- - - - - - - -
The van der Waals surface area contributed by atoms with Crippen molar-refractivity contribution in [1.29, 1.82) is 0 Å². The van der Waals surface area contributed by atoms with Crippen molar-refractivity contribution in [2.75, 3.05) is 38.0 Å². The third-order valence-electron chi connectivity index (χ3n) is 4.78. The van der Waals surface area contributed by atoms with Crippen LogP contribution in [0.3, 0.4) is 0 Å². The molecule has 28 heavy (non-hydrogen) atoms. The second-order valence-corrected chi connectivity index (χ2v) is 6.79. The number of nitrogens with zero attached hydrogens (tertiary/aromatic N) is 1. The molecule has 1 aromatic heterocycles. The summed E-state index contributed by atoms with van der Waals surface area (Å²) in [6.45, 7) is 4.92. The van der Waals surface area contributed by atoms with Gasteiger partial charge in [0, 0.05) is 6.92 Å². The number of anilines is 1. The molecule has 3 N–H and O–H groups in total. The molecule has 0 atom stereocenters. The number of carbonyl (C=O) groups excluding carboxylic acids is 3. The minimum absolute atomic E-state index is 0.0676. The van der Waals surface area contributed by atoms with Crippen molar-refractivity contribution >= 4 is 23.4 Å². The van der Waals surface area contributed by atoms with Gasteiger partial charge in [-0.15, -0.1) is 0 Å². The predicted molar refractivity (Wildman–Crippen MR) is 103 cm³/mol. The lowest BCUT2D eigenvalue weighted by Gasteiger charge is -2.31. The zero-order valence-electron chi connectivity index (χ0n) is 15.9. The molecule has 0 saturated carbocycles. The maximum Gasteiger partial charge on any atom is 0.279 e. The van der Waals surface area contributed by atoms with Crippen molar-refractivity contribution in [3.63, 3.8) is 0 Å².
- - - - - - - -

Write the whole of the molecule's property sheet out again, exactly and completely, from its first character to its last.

The van der Waals surface area contributed by atoms with Crippen molar-refractivity contribution in [1.29, 1.82) is 0 Å². The van der Waals surface area contributed by atoms with Crippen molar-refractivity contribution in [2.75, 3.05) is 38.0 Å². The third-order valence-electron chi connectivity index (χ3n) is 4.78. The van der Waals surface area contributed by atoms with Crippen LogP contribution in [0.3, 0.4) is 0 Å². The molecule has 28 heavy (non-hydrogen) atoms. The second-order valence-corrected chi connectivity index (χ2v) is 6.79. The number of nitrogens with zero attached hydrogens (tertiary/aromatic N) is 1. The molecule has 1 aromatic heterocycles. The summed E-state index contributed by atoms with van der Waals surface area (Å²) in [6.45, 7) is 4.92. The van der Waals surface area contributed by atoms with Gasteiger partial charge in [0, 0.05) is 6.92 Å². The number of anilines is 1. The molecule has 3 N–H and O–H groups in total. The molecule has 0 atom stereocenters. The number of carbonyl (C=O) groups excluding carboxylic acids is 3. The minimum absolute atomic E-state index is 0.0676. The van der Waals surface area contributed by atoms with Crippen molar-refractivity contribution >= 4 is 23.4 Å². The van der Waals surface area contributed by atoms with Gasteiger partial charge in [-0.15, -0.1) is 0 Å². The predicted molar refractivity (Wildman–Crippen MR) is 103 cm³/mol. The lowest BCUT2D eigenvalue weighted by Gasteiger charge is -2.31. The zero-order valence-electron chi connectivity index (χ0n) is 15.9. The molecule has 0 saturated carbocycles. The maximum Gasteiger partial charge on any atom is 0.279 e. The van der Waals surface area contributed by atoms with Crippen molar-refractivity contribution in [3.63, 3.8) is 0 Å².